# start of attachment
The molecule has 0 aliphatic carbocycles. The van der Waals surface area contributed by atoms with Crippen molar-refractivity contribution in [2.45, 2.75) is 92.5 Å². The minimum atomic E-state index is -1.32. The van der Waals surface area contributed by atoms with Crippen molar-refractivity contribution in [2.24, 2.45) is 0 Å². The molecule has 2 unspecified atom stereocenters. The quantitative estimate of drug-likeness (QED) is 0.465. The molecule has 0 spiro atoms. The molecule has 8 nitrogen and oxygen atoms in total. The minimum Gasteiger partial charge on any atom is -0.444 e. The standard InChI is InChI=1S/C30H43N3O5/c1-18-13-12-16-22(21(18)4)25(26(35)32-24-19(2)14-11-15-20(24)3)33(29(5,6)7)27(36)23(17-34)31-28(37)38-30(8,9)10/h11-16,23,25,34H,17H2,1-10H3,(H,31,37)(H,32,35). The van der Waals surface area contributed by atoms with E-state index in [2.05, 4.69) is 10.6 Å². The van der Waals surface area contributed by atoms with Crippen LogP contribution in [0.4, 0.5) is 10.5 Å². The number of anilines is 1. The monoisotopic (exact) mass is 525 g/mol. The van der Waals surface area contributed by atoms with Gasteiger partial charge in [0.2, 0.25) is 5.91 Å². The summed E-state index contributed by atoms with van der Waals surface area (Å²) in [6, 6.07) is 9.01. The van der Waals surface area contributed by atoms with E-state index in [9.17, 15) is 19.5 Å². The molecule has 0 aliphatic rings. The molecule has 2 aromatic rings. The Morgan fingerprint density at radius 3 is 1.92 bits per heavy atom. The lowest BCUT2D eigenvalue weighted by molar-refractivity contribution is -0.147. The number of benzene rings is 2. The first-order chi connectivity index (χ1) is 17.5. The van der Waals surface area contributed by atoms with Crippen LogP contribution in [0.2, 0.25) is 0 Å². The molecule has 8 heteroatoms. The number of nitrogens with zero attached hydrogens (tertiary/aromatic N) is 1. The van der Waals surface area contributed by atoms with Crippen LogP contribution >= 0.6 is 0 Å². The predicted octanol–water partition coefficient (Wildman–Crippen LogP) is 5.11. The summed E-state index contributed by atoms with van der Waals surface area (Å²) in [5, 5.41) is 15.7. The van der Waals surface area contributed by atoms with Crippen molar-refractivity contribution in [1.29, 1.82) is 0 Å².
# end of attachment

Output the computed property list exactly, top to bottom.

The molecule has 0 aliphatic carbocycles. The van der Waals surface area contributed by atoms with Crippen molar-refractivity contribution in [2.45, 2.75) is 92.5 Å². The minimum atomic E-state index is -1.32. The van der Waals surface area contributed by atoms with Crippen molar-refractivity contribution in [2.24, 2.45) is 0 Å². The molecule has 2 unspecified atom stereocenters. The quantitative estimate of drug-likeness (QED) is 0.465. The molecule has 0 spiro atoms. The molecule has 8 nitrogen and oxygen atoms in total. The minimum Gasteiger partial charge on any atom is -0.444 e. The standard InChI is InChI=1S/C30H43N3O5/c1-18-13-12-16-22(21(18)4)25(26(35)32-24-19(2)14-11-15-20(24)3)33(29(5,6)7)27(36)23(17-34)31-28(37)38-30(8,9)10/h11-16,23,25,34H,17H2,1-10H3,(H,31,37)(H,32,35). The van der Waals surface area contributed by atoms with E-state index in [2.05, 4.69) is 10.6 Å². The van der Waals surface area contributed by atoms with Crippen LogP contribution in [0.4, 0.5) is 10.5 Å². The number of anilines is 1. The monoisotopic (exact) mass is 525 g/mol. The van der Waals surface area contributed by atoms with Gasteiger partial charge in [0.2, 0.25) is 5.91 Å². The summed E-state index contributed by atoms with van der Waals surface area (Å²) in [6, 6.07) is 9.01. The van der Waals surface area contributed by atoms with E-state index in [9.17, 15) is 19.5 Å². The molecule has 0 aliphatic rings. The molecule has 2 aromatic rings. The Morgan fingerprint density at radius 3 is 1.92 bits per heavy atom. The lowest BCUT2D eigenvalue weighted by molar-refractivity contribution is -0.147. The number of benzene rings is 2. The first-order chi connectivity index (χ1) is 17.5. The van der Waals surface area contributed by atoms with Crippen LogP contribution in [0.2, 0.25) is 0 Å². The molecule has 8 heteroatoms. The number of nitrogens with zero attached hydrogens (tertiary/aromatic N) is 1. The van der Waals surface area contributed by atoms with Crippen LogP contribution >= 0.6 is 0 Å². The predicted octanol–water partition coefficient (Wildman–Crippen LogP) is 5.11. The summed E-state index contributed by atoms with van der Waals surface area (Å²) in [5, 5.41) is 15.7. The van der Waals surface area contributed by atoms with Crippen molar-refractivity contribution in [1.29, 1.82) is 0 Å².